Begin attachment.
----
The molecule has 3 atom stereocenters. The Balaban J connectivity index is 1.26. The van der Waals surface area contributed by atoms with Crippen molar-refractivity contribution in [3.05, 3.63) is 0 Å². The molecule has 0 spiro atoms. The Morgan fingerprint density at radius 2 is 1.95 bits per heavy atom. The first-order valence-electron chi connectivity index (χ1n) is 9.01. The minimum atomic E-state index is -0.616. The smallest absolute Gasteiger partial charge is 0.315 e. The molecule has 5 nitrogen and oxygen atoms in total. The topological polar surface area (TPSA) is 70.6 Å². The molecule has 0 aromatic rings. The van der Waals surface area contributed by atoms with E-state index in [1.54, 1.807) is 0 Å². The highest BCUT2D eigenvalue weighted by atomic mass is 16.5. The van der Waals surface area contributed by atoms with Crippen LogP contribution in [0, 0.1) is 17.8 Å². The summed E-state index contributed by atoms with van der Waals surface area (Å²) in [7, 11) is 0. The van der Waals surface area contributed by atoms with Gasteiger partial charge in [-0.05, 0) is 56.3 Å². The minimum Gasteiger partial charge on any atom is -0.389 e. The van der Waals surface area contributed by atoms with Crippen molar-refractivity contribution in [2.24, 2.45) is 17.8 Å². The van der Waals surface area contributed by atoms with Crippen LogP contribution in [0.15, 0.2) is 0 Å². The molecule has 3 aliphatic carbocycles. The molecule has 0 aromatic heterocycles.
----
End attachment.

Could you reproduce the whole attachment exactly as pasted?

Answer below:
The molecule has 3 atom stereocenters. The Balaban J connectivity index is 1.26. The van der Waals surface area contributed by atoms with Crippen molar-refractivity contribution in [3.05, 3.63) is 0 Å². The molecule has 0 spiro atoms. The Morgan fingerprint density at radius 2 is 1.95 bits per heavy atom. The first-order valence-electron chi connectivity index (χ1n) is 9.01. The minimum atomic E-state index is -0.616. The smallest absolute Gasteiger partial charge is 0.315 e. The molecule has 5 nitrogen and oxygen atoms in total. The topological polar surface area (TPSA) is 70.6 Å². The molecule has 0 aromatic rings. The van der Waals surface area contributed by atoms with E-state index in [1.54, 1.807) is 0 Å². The highest BCUT2D eigenvalue weighted by atomic mass is 16.5. The van der Waals surface area contributed by atoms with Crippen LogP contribution in [0, 0.1) is 17.8 Å². The summed E-state index contributed by atoms with van der Waals surface area (Å²) in [7, 11) is 0. The van der Waals surface area contributed by atoms with Gasteiger partial charge in [-0.05, 0) is 56.3 Å². The minimum Gasteiger partial charge on any atom is -0.389 e. The van der Waals surface area contributed by atoms with Crippen molar-refractivity contribution in [2.24, 2.45) is 17.8 Å². The van der Waals surface area contributed by atoms with Crippen LogP contribution in [0.15, 0.2) is 0 Å². The molecule has 3 aliphatic carbocycles. The molecule has 0 aromatic heterocycles.